“The really big money happened in the ’90s through the 2008 recession,” Barton said in an interview. “The strip club industry was hit like all industries, and then bounced back, but is fighting against digital revolution.”

The in-person performances offered at strip clubs still attract customers looking to socialize, along with bachelor and bachelorette parties. But “I’m not sure it can evolve technologically,” she added. “It has to stay that business model because that’s what it is” – face-to-face interactions.

As an industry, “it’s definitely not bulletproof,” Barton said. “It remains to be seen what’s going to happen with it.”

Vanessa Herr, 25, keeps her schedule full as a travel dancer, college student and military service member.

The strip club industry “has taken me very far, and has helped me get out of a lot of horrible situations,” Herr said. “People often are shocked when they find out I am in the military – I’m actually a combat veteran. I am going to school for something to better society.”

Serving for years in the Army National Guard, she was deployed in 2019 to Afghanistan. One year away from obtaining her bachelor’s degree in psychology from Oregon State University, Herr also plans to join a master’s and doctoral program, with the end goal of becoming a sex therapist who specializes in sexual trauma and rehabilitation.

And on top of that, she dances – a job she started at the age of 20 to earn money quickly to flee “a really toxic and abusive situation.”

Herr described her first club, Bare Assets in Melbourne, Fla., as “a little hole-in-the-wall, stuck-in-the-early-’90s type club.” She remembers showing up before it opened to practice on the pole.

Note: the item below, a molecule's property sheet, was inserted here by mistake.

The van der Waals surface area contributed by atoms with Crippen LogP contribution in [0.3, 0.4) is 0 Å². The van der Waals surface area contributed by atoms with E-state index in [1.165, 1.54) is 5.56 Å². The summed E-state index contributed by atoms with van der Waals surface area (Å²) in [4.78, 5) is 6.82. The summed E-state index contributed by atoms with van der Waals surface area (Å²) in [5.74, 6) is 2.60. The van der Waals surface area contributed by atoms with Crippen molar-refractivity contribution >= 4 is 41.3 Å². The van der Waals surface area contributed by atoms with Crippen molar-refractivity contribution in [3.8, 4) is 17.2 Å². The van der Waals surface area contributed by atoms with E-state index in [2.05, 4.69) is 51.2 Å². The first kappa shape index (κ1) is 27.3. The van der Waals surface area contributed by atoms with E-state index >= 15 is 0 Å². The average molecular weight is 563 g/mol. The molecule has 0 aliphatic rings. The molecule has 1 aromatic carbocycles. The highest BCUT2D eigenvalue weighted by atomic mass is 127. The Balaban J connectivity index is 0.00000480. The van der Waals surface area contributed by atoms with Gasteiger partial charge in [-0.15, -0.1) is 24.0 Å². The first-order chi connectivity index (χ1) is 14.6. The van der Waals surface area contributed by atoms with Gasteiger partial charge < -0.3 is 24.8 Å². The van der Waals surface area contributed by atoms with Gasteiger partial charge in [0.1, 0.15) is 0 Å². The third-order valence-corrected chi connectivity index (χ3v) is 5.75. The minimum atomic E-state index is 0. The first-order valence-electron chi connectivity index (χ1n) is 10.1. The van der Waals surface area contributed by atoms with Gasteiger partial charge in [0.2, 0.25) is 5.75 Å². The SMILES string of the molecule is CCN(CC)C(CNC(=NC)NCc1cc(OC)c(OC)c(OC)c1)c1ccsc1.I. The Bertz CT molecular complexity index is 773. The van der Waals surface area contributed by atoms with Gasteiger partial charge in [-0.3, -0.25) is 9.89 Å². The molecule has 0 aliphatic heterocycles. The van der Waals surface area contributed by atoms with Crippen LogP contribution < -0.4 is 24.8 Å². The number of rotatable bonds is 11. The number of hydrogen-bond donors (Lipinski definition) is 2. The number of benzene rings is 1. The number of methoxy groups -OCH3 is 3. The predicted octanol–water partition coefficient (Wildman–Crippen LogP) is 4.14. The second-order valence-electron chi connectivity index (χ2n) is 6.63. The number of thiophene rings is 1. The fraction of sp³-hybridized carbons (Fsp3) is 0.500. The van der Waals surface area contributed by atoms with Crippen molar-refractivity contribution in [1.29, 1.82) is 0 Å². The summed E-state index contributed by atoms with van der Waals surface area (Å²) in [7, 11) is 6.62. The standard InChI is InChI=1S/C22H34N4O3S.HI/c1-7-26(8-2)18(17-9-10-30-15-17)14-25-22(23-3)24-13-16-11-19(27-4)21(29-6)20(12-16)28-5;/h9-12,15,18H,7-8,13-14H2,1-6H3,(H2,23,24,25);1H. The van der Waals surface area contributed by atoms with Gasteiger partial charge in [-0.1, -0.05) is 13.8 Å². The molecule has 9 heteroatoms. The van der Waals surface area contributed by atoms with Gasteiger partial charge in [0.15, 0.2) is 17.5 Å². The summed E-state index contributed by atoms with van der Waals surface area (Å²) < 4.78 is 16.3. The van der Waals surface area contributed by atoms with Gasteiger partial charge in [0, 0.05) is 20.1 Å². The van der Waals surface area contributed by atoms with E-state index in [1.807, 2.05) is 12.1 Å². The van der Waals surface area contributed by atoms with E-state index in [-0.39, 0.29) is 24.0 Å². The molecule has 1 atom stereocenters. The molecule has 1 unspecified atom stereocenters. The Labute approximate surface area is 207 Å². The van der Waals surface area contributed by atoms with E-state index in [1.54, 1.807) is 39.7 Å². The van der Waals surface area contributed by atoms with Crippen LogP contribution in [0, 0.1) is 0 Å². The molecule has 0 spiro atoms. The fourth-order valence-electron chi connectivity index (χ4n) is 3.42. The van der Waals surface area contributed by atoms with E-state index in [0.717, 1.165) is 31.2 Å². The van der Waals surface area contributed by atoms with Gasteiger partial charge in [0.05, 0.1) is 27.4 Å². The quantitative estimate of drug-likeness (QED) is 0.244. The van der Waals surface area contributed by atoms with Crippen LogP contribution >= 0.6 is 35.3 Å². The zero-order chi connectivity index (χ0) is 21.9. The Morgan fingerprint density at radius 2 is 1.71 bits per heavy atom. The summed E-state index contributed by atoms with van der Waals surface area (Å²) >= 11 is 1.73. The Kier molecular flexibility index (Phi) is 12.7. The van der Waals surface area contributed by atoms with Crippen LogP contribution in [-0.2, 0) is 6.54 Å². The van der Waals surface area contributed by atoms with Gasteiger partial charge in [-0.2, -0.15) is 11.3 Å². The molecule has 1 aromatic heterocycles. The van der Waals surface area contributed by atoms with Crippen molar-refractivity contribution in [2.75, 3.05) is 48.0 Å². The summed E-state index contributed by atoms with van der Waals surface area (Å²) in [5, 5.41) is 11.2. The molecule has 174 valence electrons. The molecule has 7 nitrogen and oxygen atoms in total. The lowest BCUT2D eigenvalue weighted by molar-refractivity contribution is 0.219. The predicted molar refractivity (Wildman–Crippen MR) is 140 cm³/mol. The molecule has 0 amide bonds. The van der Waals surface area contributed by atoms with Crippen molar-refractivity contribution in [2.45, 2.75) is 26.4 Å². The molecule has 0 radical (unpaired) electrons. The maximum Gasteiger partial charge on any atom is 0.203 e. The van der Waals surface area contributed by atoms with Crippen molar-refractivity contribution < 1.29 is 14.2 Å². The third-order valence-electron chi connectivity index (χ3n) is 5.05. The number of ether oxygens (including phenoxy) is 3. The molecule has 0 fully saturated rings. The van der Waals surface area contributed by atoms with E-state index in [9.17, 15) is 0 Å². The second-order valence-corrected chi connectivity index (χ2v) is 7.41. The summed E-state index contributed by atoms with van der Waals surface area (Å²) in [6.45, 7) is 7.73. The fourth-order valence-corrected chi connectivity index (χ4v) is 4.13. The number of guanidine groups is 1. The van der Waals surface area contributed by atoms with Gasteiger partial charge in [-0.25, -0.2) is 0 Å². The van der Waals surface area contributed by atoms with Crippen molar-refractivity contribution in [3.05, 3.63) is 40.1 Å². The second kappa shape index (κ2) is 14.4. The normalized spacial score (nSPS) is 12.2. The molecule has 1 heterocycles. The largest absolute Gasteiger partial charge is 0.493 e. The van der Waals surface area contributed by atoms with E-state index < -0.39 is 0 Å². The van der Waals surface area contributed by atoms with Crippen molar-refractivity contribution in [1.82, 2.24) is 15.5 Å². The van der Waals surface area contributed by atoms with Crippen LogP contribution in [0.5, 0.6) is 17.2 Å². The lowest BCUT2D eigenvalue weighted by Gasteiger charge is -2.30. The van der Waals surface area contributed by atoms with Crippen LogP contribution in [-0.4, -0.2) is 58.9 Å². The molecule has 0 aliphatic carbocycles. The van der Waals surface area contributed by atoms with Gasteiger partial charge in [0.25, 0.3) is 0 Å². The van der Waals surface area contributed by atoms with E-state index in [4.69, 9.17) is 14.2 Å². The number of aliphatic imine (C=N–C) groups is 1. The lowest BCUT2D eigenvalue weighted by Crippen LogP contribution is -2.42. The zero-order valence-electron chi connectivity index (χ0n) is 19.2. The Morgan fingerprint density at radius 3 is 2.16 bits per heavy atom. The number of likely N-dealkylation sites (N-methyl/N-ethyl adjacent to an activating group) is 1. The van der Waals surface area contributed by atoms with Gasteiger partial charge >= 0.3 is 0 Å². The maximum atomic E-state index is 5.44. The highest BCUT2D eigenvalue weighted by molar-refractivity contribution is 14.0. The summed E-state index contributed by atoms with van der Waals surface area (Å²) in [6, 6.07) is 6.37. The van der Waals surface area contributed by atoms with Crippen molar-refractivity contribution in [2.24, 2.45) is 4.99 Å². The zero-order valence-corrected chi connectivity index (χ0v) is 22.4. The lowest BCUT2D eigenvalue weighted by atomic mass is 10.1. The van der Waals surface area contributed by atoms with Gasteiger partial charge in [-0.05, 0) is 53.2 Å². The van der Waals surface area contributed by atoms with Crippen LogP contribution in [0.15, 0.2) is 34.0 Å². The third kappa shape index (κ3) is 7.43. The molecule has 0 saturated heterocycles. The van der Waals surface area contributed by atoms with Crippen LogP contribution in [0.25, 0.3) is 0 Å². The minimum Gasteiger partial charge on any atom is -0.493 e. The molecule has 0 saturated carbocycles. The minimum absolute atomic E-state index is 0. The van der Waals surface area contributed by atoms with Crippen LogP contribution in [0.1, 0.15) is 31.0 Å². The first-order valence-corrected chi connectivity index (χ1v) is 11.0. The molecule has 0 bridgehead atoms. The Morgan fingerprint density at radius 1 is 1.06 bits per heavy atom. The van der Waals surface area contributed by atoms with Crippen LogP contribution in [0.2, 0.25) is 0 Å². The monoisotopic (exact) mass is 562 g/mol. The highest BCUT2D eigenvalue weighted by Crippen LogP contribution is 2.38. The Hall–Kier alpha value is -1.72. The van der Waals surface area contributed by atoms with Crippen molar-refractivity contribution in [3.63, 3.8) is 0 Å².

Once she began dancing, she left Florida for Hawai’i, then moved to Oregon and eventually landed in Colorado. The Colorado Springs resident commutes to Denver to work at Shotgun Willie’s, and has a contract at Diamond Cabaret in downtown Denver, but also works in clubs across the country.

“The media really does a horrible job at portraying sex workers, and it either paints us to be victims who have no way out or these scammers who are just money-hungry,” Herr said. Although she acknowledges the probability of some dancers filling those stereotypes, “I’ve never met one personally.”

She appreciates the freedom to travel, networking opportunities and money that all come with the job.

But she doesn’t like the instability. On some nights, she’s owed the club hundreds of dollars to pay house fees and tips. Less frequently, she’s racked up thousands.

In the future, Herr is considering transitioning to OnlyFans or social media influencing for more flexibility. This month, she walked onstage in Miami Swim Week for the Black Tape Project in her first modeling gig, and hopes to walk in New York Fashion Week.

“I’m going to continue to try to explore all the opportunities that that brings,” Herr added. “Kind of a big deal – for me, at least.”

She plans to leave the clubs within two years.